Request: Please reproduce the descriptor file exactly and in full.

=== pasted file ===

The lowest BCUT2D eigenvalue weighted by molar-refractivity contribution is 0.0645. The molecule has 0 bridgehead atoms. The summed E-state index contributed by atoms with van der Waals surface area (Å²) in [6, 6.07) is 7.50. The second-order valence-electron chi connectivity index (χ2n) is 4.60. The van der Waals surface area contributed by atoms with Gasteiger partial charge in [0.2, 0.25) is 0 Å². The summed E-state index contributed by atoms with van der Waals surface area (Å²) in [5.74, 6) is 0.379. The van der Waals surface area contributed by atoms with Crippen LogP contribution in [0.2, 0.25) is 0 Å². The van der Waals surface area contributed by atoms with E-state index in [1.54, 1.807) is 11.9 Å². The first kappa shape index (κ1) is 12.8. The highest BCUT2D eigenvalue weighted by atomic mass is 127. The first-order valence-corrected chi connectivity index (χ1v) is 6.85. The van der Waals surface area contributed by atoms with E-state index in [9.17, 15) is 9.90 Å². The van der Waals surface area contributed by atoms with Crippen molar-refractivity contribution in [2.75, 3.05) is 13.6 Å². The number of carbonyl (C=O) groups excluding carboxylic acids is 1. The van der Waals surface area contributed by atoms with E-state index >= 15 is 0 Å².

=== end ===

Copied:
The lowest BCUT2D eigenvalue weighted by molar-refractivity contribution is 0.0645. The molecule has 0 bridgehead atoms. The summed E-state index contributed by atoms with van der Waals surface area (Å²) in [6, 6.07) is 7.50. The second-order valence-electron chi connectivity index (χ2n) is 4.60. The van der Waals surface area contributed by atoms with Gasteiger partial charge in [0.2, 0.25) is 0 Å². The summed E-state index contributed by atoms with van der Waals surface area (Å²) in [5.74, 6) is 0.379. The van der Waals surface area contributed by atoms with Crippen LogP contribution in [0.2, 0.25) is 0 Å². The van der Waals surface area contributed by atoms with E-state index in [1.54, 1.807) is 11.9 Å². The first kappa shape index (κ1) is 12.8. The highest BCUT2D eigenvalue weighted by atomic mass is 127. The first-order valence-corrected chi connectivity index (χ1v) is 6.85. The van der Waals surface area contributed by atoms with E-state index in [9.17, 15) is 9.90 Å². The van der Waals surface area contributed by atoms with Crippen molar-refractivity contribution in [2.75, 3.05) is 13.6 Å². The number of carbonyl (C=O) groups excluding carboxylic acids is 1. The van der Waals surface area contributed by atoms with E-state index >= 15 is 0 Å².